I hope that this clarifies some points with your readers Jim and thanks again for continuing to post my jottings.

Kind Regards

Mike Rolfe

Saturday, 16 June 2018

General Secretary Election 20

As we know, our current General Secretary doesn't acknowledge this blog so I'll take the following from Napo news published yesterday and circulated to all members by email as evidence of a bit of campaigning on his behalf:- 

That Times article – Are the CRC contracts going to be terminated early?

Members may be aware of an article published in 'The Times' newspaper yesterday in relation to the CRC contracts and the possibility that they may be terminated two years ahead of schedule by Ministers due to the ongoing failure of the Transforming Rehabilitation programme. As you would expect, I was able to establish contact yesterday morning with the author of the article Richard Ford, to check out the degree of certainty behind the report.

At this stage, Napo is not able to verify a story that in some respects is encouraging, but which is also highly speculative. Napo has a responsibility to ascertain the facts before raising members’ expectations unreasonably. I aim to use our close connections in the MoJ and in CRCs to establish the full picture as we approach the summer Parliamentary recess.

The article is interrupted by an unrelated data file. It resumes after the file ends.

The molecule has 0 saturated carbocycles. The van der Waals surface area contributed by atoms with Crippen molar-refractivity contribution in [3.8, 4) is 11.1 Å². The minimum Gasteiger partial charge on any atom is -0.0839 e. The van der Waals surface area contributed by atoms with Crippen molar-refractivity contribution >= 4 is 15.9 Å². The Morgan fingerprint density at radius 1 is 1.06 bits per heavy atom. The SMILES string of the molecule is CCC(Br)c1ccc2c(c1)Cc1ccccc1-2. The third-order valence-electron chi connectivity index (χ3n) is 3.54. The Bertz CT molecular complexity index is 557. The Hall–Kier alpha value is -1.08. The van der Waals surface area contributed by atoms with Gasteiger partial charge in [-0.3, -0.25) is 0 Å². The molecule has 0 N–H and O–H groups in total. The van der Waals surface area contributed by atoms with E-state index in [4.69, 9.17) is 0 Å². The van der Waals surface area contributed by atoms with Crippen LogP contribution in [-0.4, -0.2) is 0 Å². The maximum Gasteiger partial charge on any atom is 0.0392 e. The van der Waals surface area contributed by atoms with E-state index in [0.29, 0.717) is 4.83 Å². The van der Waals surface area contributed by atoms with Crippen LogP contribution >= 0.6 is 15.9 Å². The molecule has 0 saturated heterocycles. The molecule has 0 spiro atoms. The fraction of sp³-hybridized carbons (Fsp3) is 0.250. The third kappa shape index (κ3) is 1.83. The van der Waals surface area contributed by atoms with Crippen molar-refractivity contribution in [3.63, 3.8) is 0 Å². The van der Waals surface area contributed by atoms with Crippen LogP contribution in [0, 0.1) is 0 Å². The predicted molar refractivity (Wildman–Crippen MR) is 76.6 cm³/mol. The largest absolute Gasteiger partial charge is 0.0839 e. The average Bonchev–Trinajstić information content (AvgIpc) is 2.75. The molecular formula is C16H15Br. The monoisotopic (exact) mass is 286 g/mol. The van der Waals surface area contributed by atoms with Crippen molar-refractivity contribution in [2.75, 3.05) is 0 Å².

What is clear is that this story not only reflects the fact that Napo members in the NPS and CRCs have suffered the abject failure of the whole TR project, but also highlights one of many options we ourselves have been campaigning for, in what we obviously all hope is the beginning of the end of privatisation.

I will update members as soon as we know more about whether what has been reported becomes a certainty. What I can confirm is that many CRC members have been in touch to say how some providers have been falling over themselves to publically deny the scenario in the Times article while it is common knowledge that they are engaged in critical talks with the MoJ!

Napo working in Parliament

Meanwhile Napo will continue the campaign in parliament. The following and somewhat timely questions have been tabled on our behalf by Liz Saville-Roberts MP Plaid Cymru for next week’s Justice Questions session.

Asked by Liz Saville Roberts (Dwyfor Meirionnydd) Asked on: 13 June 2018
Ministry of Justice : Community Rehabilitation Companies 153415
To ask the Secretary of State for Justice, what the timetable is for the next steps in his review of privatised probation services; and if he will make a statement.

Asked by Liz Saville Roberts (Dwyfor Meirionnydd) Asked on: 12 June 2018
Ministry of Justice : Community Rehabilitation Companies 152825